The Candy Machine : How Cocaine Took Over the World, Paperback

The Candy Machine : How Cocaine Took Over the World Paperback

4 out of 5 (1 rating)


Cutting through the myths about the white market, Tome Feiling's "The Candy Machine" is the story of cocaine as it's never been told before.

Gabrielle unwinds at weekends with a line of coke - and also works for a major police force.

Juan Pablo is a drugs mule in Bogota who gets his stash from a sweathouse.

Belica started picking coca when she was eleven. Kurt Schmoke, former mayor of Baltimore, thinks legalization's the only way...Cocaine is big business.

Governments spend millions on an unwinnable war against it, yet it's now the drug of choice in the West.

How did the cocaine economy get so huge? Who keeps it running behind the scenes? In "The Candy Machine" Tom Feiling travels the trade routes from Colombia via Miami, Kingston and Tijuana to London and New York.

He meets Medellin hitmen, US kingpins, British crack users and Brazilian traffickers, and talks to the soldiers and narcotics officers who fight the gangs. "An important study of the cultivation, usage and suppression of cocaine". ("Financial Times"). "The Candy Machine is highly addictive". ("Metro"). "It is hard to decide if Tom Feiling's future lies as a QC or the new Paul Theroux. A vivid, argumentative, arresting book". ("Sunday Telegraph"). "I've read a few documentary accounts of the rise of cocaine, and this might be the best of them". ("Evening Standard"). Tom Feiling is an award-winning documentary film-maker.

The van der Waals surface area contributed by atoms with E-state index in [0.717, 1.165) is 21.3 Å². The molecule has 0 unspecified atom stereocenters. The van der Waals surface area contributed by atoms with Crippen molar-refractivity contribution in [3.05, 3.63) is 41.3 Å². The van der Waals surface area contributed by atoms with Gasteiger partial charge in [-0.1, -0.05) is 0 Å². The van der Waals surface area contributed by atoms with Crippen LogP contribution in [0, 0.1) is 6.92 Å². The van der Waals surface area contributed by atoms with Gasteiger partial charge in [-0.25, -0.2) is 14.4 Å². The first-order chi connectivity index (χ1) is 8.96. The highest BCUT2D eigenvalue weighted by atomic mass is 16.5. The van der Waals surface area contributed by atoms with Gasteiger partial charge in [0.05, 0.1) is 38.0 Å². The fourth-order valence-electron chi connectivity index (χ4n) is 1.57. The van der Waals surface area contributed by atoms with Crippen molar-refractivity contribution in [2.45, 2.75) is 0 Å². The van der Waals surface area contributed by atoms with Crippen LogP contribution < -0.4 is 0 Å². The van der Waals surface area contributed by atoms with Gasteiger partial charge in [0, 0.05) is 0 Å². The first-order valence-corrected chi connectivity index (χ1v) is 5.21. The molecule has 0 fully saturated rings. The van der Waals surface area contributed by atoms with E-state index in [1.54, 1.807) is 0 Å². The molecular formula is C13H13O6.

He spent a year living and working in Colombia before making "Resistencia: Hip-Hop in Colombia", which won numerous awards at film festivals around the world, and was broadcast in four countries.

In 2003 he became Campaigns Director for the TUC's Justice for Colombia campaign, which organizes for human rights in Colombia.

His book "Short Walks from Bogota: Journeys in the new Colombia" is published by Allen Lane.




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Feiling has made well written and cogently argued analysis of the cocaine trade specifically, and the prohibition of drugs in general. This is a welcome addition to the ever growing chorus arguing in favour of drug policy reform.